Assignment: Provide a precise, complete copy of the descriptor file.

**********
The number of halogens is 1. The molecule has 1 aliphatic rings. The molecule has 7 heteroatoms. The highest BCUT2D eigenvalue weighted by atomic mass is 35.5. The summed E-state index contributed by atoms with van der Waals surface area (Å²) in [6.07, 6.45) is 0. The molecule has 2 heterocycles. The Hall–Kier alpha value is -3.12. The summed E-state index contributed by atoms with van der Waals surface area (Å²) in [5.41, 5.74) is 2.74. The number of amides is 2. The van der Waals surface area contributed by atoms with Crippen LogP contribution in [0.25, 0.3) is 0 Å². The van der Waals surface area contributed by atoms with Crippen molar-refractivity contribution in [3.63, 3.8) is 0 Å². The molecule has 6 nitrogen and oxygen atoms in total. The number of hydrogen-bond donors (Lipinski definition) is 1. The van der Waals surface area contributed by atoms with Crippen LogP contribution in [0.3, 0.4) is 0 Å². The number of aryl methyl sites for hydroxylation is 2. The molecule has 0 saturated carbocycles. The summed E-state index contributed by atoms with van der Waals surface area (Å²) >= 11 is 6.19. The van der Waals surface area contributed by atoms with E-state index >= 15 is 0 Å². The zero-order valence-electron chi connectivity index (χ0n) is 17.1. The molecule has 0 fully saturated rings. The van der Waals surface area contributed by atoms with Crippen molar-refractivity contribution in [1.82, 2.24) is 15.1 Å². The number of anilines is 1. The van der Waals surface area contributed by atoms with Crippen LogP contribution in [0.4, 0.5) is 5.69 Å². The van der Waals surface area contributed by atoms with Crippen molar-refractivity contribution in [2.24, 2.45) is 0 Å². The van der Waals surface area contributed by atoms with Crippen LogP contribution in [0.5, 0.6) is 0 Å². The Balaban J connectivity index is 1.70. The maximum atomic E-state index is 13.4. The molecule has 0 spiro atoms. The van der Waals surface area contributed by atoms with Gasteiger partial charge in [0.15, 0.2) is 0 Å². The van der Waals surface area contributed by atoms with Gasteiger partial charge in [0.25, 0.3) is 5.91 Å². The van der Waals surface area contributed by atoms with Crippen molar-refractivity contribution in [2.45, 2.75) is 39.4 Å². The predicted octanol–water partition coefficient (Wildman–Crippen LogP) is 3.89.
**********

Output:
The number of halogens is 1. The molecule has 1 aliphatic rings. The molecule has 7 heteroatoms. The highest BCUT2D eigenvalue weighted by atomic mass is 35.5. The summed E-state index contributed by atoms with van der Waals surface area (Å²) in [6.07, 6.45) is 0. The molecule has 2 heterocycles. The Hall–Kier alpha value is -3.12. The summed E-state index contributed by atoms with van der Waals surface area (Å²) in [5.41, 5.74) is 2.74. The number of amides is 2. The van der Waals surface area contributed by atoms with Crippen LogP contribution in [0.25, 0.3) is 0 Å². The van der Waals surface area contributed by atoms with Crippen molar-refractivity contribution in [3.63, 3.8) is 0 Å². The molecule has 6 nitrogen and oxygen atoms in total. The number of hydrogen-bond donors (Lipinski definition) is 1. The van der Waals surface area contributed by atoms with Crippen LogP contribution in [0.3, 0.4) is 0 Å². The number of aryl methyl sites for hydroxylation is 2. The molecule has 0 saturated carbocycles. The summed E-state index contributed by atoms with van der Waals surface area (Å²) >= 11 is 6.19. The van der Waals surface area contributed by atoms with E-state index >= 15 is 0 Å². The zero-order valence-electron chi connectivity index (χ0n) is 17.1. The molecule has 0 fully saturated rings. The van der Waals surface area contributed by atoms with Crippen molar-refractivity contribution in [1.82, 2.24) is 15.1 Å². The number of anilines is 1. The van der Waals surface area contributed by atoms with Crippen LogP contribution in [0.4, 0.5) is 5.69 Å². The van der Waals surface area contributed by atoms with Crippen molar-refractivity contribution in [2.24, 2.45) is 0 Å². The van der Waals surface area contributed by atoms with Crippen LogP contribution in [0.5, 0.6) is 0 Å². The Balaban J connectivity index is 1.70. The maximum atomic E-state index is 13.4. The molecule has 0 spiro atoms. The van der Waals surface area contributed by atoms with Gasteiger partial charge in [0.15, 0.2) is 0 Å². The van der Waals surface area contributed by atoms with Gasteiger partial charge in [0.25, 0.3) is 5.91 Å². The van der Waals surface area contributed by atoms with Crippen molar-refractivity contribution in [2.45, 2.75) is 39.4 Å². The predicted octanol–water partition coefficient (Wildman–Crippen LogP) is 3.89.